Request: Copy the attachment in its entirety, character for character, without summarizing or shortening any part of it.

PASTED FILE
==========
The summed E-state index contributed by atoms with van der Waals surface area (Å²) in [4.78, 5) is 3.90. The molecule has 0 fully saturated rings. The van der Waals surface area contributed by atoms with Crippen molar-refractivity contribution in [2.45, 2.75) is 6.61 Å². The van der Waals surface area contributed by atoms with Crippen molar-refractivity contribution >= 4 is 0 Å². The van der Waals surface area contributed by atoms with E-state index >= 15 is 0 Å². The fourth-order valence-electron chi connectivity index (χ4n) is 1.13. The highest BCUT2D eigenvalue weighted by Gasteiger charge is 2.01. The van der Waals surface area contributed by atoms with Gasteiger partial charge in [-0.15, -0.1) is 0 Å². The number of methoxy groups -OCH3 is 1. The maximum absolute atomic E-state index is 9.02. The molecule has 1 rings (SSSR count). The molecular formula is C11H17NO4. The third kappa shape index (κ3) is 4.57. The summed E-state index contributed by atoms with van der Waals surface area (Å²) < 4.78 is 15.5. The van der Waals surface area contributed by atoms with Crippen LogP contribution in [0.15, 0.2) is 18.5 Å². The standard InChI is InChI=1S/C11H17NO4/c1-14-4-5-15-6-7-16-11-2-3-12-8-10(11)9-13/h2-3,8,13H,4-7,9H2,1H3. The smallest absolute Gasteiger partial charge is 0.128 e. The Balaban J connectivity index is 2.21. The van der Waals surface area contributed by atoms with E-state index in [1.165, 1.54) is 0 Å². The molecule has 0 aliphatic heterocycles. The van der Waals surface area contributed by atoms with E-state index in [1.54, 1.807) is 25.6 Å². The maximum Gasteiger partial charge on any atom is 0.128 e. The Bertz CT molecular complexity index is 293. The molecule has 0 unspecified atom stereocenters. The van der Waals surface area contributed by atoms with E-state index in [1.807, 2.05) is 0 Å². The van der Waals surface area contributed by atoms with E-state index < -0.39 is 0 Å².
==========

The summed E-state index contributed by atoms with van der Waals surface area (Å²) in [4.78, 5) is 3.90. The molecule has 0 fully saturated rings. The van der Waals surface area contributed by atoms with Crippen molar-refractivity contribution in [2.45, 2.75) is 6.61 Å². The van der Waals surface area contributed by atoms with Crippen molar-refractivity contribution >= 4 is 0 Å². The van der Waals surface area contributed by atoms with E-state index >= 15 is 0 Å². The fourth-order valence-electron chi connectivity index (χ4n) is 1.13. The highest BCUT2D eigenvalue weighted by Gasteiger charge is 2.01. The van der Waals surface area contributed by atoms with Gasteiger partial charge in [-0.15, -0.1) is 0 Å². The number of methoxy groups -OCH3 is 1. The maximum absolute atomic E-state index is 9.02. The molecule has 1 rings (SSSR count). The molecular formula is C11H17NO4. The third kappa shape index (κ3) is 4.57. The summed E-state index contributed by atoms with van der Waals surface area (Å²) < 4.78 is 15.5. The van der Waals surface area contributed by atoms with Crippen LogP contribution in [0.15, 0.2) is 18.5 Å². The standard InChI is InChI=1S/C11H17NO4/c1-14-4-5-15-6-7-16-11-2-3-12-8-10(11)9-13/h2-3,8,13H,4-7,9H2,1H3. The smallest absolute Gasteiger partial charge is 0.128 e. The Balaban J connectivity index is 2.21. The van der Waals surface area contributed by atoms with E-state index in [1.165, 1.54) is 0 Å². The molecule has 0 aliphatic heterocycles. The van der Waals surface area contributed by atoms with E-state index in [1.54, 1.807) is 25.6 Å². The maximum Gasteiger partial charge on any atom is 0.128 e. The Bertz CT molecular complexity index is 293. The molecule has 0 unspecified atom stereocenters. The van der Waals surface area contributed by atoms with E-state index in [1.807, 2.05) is 0 Å². The van der Waals surface area contributed by atoms with E-state index < -0.39 is 0 Å².